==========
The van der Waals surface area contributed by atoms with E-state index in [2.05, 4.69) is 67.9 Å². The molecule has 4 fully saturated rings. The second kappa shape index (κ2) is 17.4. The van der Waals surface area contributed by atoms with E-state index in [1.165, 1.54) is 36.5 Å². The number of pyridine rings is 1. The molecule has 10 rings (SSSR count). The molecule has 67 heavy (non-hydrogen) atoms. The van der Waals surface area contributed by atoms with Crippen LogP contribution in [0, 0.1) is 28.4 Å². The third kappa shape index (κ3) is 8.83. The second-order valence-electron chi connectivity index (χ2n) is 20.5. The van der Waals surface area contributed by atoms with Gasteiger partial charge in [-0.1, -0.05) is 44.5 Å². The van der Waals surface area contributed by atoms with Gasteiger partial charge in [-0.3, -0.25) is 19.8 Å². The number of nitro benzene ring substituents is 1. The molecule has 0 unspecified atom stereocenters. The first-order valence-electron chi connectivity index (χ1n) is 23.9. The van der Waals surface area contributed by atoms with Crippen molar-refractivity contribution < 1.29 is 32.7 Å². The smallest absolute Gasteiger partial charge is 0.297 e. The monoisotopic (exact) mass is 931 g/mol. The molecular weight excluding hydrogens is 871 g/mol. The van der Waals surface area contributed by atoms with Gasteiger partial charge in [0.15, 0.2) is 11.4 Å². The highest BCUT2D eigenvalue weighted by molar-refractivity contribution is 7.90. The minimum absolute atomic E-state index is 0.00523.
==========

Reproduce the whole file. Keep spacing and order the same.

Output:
The van der Waals surface area contributed by atoms with E-state index in [2.05, 4.69) is 67.9 Å². The molecule has 4 fully saturated rings. The second kappa shape index (κ2) is 17.4. The van der Waals surface area contributed by atoms with E-state index in [1.165, 1.54) is 36.5 Å². The number of pyridine rings is 1. The molecule has 10 rings (SSSR count). The molecule has 67 heavy (non-hydrogen) atoms. The van der Waals surface area contributed by atoms with Crippen LogP contribution in [0, 0.1) is 28.4 Å². The third kappa shape index (κ3) is 8.83. The second-order valence-electron chi connectivity index (χ2n) is 20.5. The van der Waals surface area contributed by atoms with Gasteiger partial charge in [-0.1, -0.05) is 44.5 Å². The van der Waals surface area contributed by atoms with Gasteiger partial charge in [-0.3, -0.25) is 19.8 Å². The number of nitro benzene ring substituents is 1. The molecule has 0 unspecified atom stereocenters. The first-order valence-electron chi connectivity index (χ1n) is 23.9. The van der Waals surface area contributed by atoms with Crippen molar-refractivity contribution < 1.29 is 32.7 Å². The smallest absolute Gasteiger partial charge is 0.297 e. The monoisotopic (exact) mass is 931 g/mol. The molecular weight excluding hydrogens is 871 g/mol. The van der Waals surface area contributed by atoms with Gasteiger partial charge in [0.15, 0.2) is 11.4 Å². The highest BCUT2D eigenvalue weighted by molar-refractivity contribution is 7.90. The minimum absolute atomic E-state index is 0.00523.